Income, Cardiovascular Disease, and Cognition: Evidence From Cash Transfers

Kevin Feeney , University of Southern California

I analyze the effects of a cash transfer on aging adults’ cognitive function in rural Mexico. Cognitive health is a critical concern for low/middle-income countries as they undergo rapid demographic transitions, but lack institutional support and human capital present elsewhere. Cash transfers present one potential policy lever to improve these health outcomes. Using a regression discontinuity design exploiting eligibility criteria for the program, I find evidence however that cash transfers can be detrimental to cognition. I show this is likely attributable to income effects on obesogenic foods, which increase hypertension and obesity, two important risk factors for cognitive health. The effects sizes are large, but inline with magnitudes of other socioeconomic and environmental correlates of cognitive functioning, such as retirement and pollution. The findings have important implications for public policies and are the first to document such "spillovers" across health domains from cash transfer programs among aging adults.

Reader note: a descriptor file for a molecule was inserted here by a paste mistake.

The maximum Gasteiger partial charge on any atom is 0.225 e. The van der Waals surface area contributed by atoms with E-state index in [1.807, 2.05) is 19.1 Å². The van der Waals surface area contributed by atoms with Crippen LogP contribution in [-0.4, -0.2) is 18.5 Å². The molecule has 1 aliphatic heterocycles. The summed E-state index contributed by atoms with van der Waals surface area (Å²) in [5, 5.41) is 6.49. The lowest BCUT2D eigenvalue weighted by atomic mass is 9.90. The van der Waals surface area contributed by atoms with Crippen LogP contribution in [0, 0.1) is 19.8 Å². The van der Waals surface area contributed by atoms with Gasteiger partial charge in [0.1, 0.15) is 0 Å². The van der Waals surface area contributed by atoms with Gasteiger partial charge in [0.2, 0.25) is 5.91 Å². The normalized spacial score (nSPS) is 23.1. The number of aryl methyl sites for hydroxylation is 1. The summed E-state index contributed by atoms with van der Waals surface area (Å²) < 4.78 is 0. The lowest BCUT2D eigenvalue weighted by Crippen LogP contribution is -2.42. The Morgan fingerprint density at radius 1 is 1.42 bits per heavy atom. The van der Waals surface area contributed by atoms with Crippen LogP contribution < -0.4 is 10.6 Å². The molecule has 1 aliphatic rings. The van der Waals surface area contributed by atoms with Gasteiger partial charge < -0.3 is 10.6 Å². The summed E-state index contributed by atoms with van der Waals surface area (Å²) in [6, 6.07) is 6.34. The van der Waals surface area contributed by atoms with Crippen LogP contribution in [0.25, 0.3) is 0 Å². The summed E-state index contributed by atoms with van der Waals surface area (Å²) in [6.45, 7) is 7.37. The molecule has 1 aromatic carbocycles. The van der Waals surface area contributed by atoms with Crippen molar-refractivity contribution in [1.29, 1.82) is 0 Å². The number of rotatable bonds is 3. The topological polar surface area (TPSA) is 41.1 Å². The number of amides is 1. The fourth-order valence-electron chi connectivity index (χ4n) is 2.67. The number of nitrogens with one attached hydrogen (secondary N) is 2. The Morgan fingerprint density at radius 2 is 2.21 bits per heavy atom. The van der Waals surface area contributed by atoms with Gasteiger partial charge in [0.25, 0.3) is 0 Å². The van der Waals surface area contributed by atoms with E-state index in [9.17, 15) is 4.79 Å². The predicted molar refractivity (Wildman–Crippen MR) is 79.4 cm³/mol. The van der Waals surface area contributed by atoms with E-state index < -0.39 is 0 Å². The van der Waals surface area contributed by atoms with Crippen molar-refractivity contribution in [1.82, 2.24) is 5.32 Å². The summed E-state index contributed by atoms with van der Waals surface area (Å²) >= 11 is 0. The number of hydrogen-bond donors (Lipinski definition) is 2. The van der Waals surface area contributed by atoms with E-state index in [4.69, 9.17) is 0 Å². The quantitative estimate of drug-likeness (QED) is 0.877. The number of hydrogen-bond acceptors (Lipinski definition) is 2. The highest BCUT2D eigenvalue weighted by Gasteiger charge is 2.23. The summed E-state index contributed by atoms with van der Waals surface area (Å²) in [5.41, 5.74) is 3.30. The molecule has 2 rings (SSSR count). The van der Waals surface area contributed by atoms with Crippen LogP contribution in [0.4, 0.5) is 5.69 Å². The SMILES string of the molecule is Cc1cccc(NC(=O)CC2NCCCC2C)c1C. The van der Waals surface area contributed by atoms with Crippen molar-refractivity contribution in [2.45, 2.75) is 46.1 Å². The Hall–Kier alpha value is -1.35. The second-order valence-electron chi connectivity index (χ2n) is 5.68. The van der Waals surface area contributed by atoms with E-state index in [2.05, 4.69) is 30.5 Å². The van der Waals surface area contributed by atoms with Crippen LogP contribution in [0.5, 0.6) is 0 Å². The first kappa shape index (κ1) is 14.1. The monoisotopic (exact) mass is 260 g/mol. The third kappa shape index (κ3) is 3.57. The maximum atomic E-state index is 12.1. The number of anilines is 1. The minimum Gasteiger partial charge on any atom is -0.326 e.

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 Presented in Session 14. Cognitive Aging